10 things you should NOT ask in a job interview

Thursday 20 June, 2013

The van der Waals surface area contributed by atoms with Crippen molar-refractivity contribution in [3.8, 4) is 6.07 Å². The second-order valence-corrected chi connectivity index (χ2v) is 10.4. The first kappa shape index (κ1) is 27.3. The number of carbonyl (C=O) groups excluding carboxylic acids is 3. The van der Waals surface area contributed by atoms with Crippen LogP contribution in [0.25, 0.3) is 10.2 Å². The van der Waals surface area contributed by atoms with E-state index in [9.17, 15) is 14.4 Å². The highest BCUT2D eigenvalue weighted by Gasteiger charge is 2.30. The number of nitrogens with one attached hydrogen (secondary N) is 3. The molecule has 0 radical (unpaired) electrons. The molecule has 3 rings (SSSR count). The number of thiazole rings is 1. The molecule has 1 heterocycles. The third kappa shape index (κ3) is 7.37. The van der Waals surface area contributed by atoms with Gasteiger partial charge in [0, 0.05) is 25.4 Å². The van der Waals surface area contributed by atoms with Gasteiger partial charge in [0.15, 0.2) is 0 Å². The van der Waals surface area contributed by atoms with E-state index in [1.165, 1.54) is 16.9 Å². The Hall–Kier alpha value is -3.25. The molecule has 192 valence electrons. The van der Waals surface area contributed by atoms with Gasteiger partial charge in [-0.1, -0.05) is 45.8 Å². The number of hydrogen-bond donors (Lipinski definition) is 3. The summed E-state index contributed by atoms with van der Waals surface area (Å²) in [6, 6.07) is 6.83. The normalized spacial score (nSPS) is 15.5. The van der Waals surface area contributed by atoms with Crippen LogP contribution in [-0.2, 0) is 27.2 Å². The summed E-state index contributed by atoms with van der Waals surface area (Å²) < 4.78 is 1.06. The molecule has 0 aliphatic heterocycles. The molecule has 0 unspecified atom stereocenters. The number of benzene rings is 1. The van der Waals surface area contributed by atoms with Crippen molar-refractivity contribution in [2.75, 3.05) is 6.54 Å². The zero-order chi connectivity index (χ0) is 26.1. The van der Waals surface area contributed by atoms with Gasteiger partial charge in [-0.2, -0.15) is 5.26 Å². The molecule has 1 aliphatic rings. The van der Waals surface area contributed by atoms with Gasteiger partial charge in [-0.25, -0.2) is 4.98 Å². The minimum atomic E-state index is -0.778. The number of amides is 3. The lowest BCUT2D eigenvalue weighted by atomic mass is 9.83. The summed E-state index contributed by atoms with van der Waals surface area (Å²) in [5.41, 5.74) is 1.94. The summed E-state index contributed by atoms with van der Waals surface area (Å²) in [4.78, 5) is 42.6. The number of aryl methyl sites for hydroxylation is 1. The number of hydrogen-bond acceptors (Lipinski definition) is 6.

A job seeker will never know if what they're saying in a job interview is the 'right' thing. There are a few certainties however; this list of 10 things NOT to ask in an interview will set you on the right track in the hopes of getting a job. 10 things not to ask in an interview: 1. So ... can you tell me a little more about your business? What do you do here? This immediately tells them employer that you haven't done any previous research and aren't enthusiastic about the opportunity of working for the business. 2. I can't believe I'm here. I never thought I would make it THIS far into the process. Why me? This makes the employer doubt their own decision for choosing you in the first place. 3. What is the sick leave policy? Understanding the sick leave policy is probably a question best directed at Human Resources and not the head of the business or the Hiring Manager. 4. How many breaks in the day am I entitled to? Everyone employee is entitled to breaks. Wanting to know the specifics of the break system shows them that you probably aren't the most committed or dedicated of employees. Like the previous question, it highlights to the employer that the job is more of a way to pay the bills then an exciting chance to be involved in the company. 5. Is it possible to work from home? This is something to ask once you have settled into the routines of the workplace. If you believe there is no reason why you can't undertake your duties at home and have a VERY good reason for not being able to come into the office then you must make your case at this later stage. 6. Why did the person before me leave? Although this question could indicate the type of issues that you may experience working in the same position (e.g. stress, high work load, night shifts) it puts the employer in an awkward position as the reason for the previous employee's dismissal or absence may be confidential. If you really want to know this piece of information, you could ask 'What do you think will be the greatest challenge in this role'? 7. Does this company monitor Internet usage? This will make the employer aware to the fact that you may spend time online and looking at things which are not related to your job duties. 8. What's the pay like? If you're somewhat flexible with a salary it's best not to begin negotiating until you are at least offered a position. There are minimum and maximum wage requirements for all industries and types of work in Australia so looking into these before applying for a position should give you some sort of indication. 9. So where does everyone head on Friday after work? This question proves that you have a life outside of work but it also shows to an employer that the moment the clock hits 5 pm on a Friday that you'll be at that door and into the closest pub. Instead it could be an idea to talk about sporting interests or other hobbies during the interview. 10. So, did I get the job? Don't let the employer know that you are impatient (or desperate). Instead ask what the next stage of the hiring process will entail and this should give you some indication as to when you'll find out about the job. For more tips and advice on getting a job, check out OneShift  Image Image source: Cartoon stock
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